2020 Volume 54 Issue 3 Pages 253-262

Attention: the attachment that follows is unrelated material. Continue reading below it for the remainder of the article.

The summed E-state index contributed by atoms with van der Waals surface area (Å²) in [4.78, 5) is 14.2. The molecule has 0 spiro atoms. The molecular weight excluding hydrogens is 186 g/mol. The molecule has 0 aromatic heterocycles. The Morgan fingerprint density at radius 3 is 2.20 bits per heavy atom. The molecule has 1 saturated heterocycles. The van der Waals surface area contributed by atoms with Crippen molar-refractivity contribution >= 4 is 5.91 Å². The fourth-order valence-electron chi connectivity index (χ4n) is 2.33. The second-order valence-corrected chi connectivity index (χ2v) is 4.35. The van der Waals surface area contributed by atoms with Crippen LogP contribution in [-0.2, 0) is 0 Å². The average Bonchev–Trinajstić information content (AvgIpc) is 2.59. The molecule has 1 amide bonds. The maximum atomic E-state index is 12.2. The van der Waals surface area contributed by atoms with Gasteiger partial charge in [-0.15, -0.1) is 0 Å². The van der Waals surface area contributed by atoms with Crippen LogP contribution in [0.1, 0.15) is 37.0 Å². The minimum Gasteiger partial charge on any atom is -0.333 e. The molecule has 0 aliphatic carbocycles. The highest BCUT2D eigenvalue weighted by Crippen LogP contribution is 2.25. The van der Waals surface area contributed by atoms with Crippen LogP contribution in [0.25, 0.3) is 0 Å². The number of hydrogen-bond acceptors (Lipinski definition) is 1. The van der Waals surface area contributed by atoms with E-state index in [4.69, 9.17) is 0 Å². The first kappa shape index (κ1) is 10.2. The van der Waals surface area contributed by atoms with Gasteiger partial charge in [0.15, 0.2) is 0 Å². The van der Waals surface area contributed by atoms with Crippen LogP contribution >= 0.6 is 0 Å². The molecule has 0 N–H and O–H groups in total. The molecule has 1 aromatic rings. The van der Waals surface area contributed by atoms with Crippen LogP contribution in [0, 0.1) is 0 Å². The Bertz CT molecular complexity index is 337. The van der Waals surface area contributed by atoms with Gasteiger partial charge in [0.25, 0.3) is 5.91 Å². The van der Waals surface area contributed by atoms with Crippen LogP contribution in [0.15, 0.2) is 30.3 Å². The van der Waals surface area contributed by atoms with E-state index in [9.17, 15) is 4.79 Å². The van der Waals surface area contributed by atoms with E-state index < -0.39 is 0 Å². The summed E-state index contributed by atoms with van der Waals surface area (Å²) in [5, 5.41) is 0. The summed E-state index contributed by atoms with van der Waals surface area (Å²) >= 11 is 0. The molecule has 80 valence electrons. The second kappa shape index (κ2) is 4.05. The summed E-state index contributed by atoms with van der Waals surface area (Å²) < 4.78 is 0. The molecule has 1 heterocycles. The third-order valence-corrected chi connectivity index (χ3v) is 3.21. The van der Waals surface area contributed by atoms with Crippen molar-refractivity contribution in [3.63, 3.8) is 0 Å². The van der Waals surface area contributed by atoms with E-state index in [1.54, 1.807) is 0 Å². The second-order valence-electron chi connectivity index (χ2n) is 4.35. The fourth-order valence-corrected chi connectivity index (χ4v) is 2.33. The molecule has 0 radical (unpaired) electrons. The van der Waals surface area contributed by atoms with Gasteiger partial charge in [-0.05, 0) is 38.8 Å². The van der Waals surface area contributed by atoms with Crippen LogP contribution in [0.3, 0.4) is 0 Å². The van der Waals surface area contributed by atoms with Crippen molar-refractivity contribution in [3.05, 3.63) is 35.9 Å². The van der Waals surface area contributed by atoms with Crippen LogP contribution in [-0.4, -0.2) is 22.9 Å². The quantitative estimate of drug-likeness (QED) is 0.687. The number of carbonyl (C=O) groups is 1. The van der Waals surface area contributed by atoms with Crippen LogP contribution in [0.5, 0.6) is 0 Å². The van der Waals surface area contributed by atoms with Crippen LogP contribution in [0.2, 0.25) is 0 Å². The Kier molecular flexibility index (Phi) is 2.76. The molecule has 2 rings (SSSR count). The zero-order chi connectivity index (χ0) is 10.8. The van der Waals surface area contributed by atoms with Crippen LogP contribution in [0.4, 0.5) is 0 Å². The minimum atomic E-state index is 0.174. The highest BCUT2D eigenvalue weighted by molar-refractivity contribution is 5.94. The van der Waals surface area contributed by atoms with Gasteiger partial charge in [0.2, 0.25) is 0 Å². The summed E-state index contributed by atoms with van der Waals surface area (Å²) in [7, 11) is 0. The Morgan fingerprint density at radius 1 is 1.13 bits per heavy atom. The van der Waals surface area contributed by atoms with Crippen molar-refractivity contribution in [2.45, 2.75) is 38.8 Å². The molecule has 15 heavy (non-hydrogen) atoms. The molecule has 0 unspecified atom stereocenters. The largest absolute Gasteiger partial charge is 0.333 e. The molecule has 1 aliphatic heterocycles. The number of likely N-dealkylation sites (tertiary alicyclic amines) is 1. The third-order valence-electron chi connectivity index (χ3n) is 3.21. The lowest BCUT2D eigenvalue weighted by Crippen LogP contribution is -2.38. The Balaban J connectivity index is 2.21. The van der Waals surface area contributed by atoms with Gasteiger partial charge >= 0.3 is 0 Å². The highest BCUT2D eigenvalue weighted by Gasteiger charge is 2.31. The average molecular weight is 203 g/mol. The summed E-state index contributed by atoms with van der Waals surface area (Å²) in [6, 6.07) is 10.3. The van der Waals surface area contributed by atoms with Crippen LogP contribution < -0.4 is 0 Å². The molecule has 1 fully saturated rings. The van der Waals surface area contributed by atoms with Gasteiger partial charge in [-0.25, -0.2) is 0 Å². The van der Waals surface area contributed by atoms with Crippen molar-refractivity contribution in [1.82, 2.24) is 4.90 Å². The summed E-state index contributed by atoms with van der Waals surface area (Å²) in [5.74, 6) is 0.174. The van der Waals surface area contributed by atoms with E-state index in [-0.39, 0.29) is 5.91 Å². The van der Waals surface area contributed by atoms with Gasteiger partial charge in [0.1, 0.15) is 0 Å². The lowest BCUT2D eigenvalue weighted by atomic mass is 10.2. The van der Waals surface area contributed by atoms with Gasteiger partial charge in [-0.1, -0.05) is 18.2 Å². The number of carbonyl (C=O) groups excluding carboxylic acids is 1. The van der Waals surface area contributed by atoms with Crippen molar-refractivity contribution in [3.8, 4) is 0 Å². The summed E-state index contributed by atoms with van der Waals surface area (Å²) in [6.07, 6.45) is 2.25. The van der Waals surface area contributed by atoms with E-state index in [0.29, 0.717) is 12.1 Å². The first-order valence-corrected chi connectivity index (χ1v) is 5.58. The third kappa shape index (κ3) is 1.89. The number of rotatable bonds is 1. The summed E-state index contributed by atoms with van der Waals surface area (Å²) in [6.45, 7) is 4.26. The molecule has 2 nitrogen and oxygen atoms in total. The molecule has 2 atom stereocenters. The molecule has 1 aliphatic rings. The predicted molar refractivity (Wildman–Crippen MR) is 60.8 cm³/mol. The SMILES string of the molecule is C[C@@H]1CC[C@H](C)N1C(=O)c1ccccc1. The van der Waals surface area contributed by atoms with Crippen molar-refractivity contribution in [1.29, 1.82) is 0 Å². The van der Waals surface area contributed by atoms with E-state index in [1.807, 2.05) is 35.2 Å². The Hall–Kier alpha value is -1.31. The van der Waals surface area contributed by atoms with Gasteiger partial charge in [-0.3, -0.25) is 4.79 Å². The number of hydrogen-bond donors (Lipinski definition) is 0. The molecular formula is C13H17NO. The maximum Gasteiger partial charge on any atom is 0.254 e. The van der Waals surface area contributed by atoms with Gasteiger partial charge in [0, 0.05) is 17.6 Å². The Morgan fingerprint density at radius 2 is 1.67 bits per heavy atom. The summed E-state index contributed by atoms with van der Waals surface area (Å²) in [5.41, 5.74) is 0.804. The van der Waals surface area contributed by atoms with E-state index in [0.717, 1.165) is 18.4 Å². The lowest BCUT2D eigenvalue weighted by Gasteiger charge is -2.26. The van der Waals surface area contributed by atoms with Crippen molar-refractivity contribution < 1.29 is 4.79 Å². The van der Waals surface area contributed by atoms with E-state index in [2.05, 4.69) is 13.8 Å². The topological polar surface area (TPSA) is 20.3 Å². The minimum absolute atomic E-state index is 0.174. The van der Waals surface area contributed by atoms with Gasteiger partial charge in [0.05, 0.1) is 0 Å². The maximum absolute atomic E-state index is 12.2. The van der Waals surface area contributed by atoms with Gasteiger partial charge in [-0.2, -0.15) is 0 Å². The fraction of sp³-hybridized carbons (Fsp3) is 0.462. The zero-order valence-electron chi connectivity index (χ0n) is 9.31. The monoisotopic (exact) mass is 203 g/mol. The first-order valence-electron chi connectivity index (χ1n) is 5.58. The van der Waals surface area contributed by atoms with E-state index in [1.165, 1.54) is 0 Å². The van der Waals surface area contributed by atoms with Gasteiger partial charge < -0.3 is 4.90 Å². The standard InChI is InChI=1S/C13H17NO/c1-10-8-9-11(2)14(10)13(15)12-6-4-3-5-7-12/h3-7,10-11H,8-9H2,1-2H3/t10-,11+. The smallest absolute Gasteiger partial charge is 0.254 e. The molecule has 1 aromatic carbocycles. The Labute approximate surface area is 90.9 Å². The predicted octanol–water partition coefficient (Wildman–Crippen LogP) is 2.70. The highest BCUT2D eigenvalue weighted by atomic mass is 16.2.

Child health is often a weak link in developing countries, and Myanmar is a case in point. Broadly speaking, a mother’s education has been shown in the literature to be an important factor in the determination of child health. But the empowerment of women over the allocation of intrahousehold resources has also been shown to be an important child health factor, and thus an accumulation of human capital. In the present study, we use survey data on an important anthropometric indicator of child health and its associated household characteristics to specify and estimate a child-health production function in rural Myanmar. We then use this production function to draw implications for the height-for-age growth curves. Importantly, our questionnaire-based indicator of empowerment shows the mother’s influence over household decisions regarding income, expenditures, and education to be an important factor in the Z-score of the height-for-age indicative of a child’s longterm nutritional status. Nearly 30% of girls and 48% of boys are found in a condition of being stunted nutritionally, and the growth curves come closer to the WHO standard as the empowerment of women improves. Although a number of women rights were achieved early in Myanmar, greater empowerment in the home remains a key to improve child welfare.